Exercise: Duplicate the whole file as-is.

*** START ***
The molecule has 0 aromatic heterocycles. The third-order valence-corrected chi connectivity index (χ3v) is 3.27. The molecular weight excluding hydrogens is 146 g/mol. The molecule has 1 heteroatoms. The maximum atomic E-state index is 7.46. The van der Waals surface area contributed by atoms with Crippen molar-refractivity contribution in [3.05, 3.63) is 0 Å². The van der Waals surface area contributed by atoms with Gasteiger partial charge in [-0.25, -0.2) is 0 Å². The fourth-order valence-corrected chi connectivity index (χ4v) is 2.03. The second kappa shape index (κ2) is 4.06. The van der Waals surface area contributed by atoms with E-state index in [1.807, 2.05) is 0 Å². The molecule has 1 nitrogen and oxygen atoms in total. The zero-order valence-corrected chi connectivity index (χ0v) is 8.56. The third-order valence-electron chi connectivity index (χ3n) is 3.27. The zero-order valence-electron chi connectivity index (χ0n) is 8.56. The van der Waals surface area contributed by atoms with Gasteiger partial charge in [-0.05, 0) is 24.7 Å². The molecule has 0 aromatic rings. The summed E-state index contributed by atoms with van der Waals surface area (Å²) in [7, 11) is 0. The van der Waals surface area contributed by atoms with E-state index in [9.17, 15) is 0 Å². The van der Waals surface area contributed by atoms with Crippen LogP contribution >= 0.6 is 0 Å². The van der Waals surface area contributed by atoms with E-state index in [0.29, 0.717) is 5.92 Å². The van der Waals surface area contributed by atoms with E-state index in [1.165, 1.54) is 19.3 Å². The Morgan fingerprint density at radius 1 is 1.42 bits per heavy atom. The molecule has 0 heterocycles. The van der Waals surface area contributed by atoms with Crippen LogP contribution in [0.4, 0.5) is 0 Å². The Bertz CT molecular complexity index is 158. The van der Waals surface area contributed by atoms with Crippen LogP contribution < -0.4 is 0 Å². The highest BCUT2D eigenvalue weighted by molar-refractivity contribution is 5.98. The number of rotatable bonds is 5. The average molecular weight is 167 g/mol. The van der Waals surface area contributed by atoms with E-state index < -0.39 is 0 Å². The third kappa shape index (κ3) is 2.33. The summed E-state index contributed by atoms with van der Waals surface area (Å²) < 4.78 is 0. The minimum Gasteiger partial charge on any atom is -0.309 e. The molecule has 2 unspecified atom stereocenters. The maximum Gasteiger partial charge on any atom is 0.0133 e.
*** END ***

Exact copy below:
The molecule has 0 aromatic heterocycles. The third-order valence-corrected chi connectivity index (χ3v) is 3.27. The molecular weight excluding hydrogens is 146 g/mol. The molecule has 1 heteroatoms. The maximum atomic E-state index is 7.46. The van der Waals surface area contributed by atoms with Crippen molar-refractivity contribution in [3.05, 3.63) is 0 Å². The van der Waals surface area contributed by atoms with Gasteiger partial charge in [-0.25, -0.2) is 0 Å². The fourth-order valence-corrected chi connectivity index (χ4v) is 2.03. The second kappa shape index (κ2) is 4.06. The van der Waals surface area contributed by atoms with E-state index in [1.807, 2.05) is 0 Å². The molecule has 1 nitrogen and oxygen atoms in total. The zero-order valence-corrected chi connectivity index (χ0v) is 8.56. The third-order valence-electron chi connectivity index (χ3n) is 3.27. The zero-order valence-electron chi connectivity index (χ0n) is 8.56. The van der Waals surface area contributed by atoms with Gasteiger partial charge in [-0.05, 0) is 24.7 Å². The molecule has 0 aromatic rings. The summed E-state index contributed by atoms with van der Waals surface area (Å²) in [7, 11) is 0. The van der Waals surface area contributed by atoms with E-state index in [9.17, 15) is 0 Å². The van der Waals surface area contributed by atoms with Crippen LogP contribution >= 0.6 is 0 Å². The van der Waals surface area contributed by atoms with E-state index in [0.29, 0.717) is 5.92 Å². The van der Waals surface area contributed by atoms with E-state index in [1.165, 1.54) is 19.3 Å². The Morgan fingerprint density at radius 1 is 1.42 bits per heavy atom. The molecule has 0 heterocycles. The van der Waals surface area contributed by atoms with Crippen LogP contribution in [0.4, 0.5) is 0 Å². The Bertz CT molecular complexity index is 158. The van der Waals surface area contributed by atoms with Crippen LogP contribution < -0.4 is 0 Å². The highest BCUT2D eigenvalue weighted by molar-refractivity contribution is 5.98. The number of rotatable bonds is 5. The average molecular weight is 167 g/mol. The van der Waals surface area contributed by atoms with E-state index < -0.39 is 0 Å². The third kappa shape index (κ3) is 2.33. The summed E-state index contributed by atoms with van der Waals surface area (Å²) < 4.78 is 0. The minimum Gasteiger partial charge on any atom is -0.309 e. The molecule has 2 unspecified atom stereocenters. The maximum Gasteiger partial charge on any atom is 0.0133 e.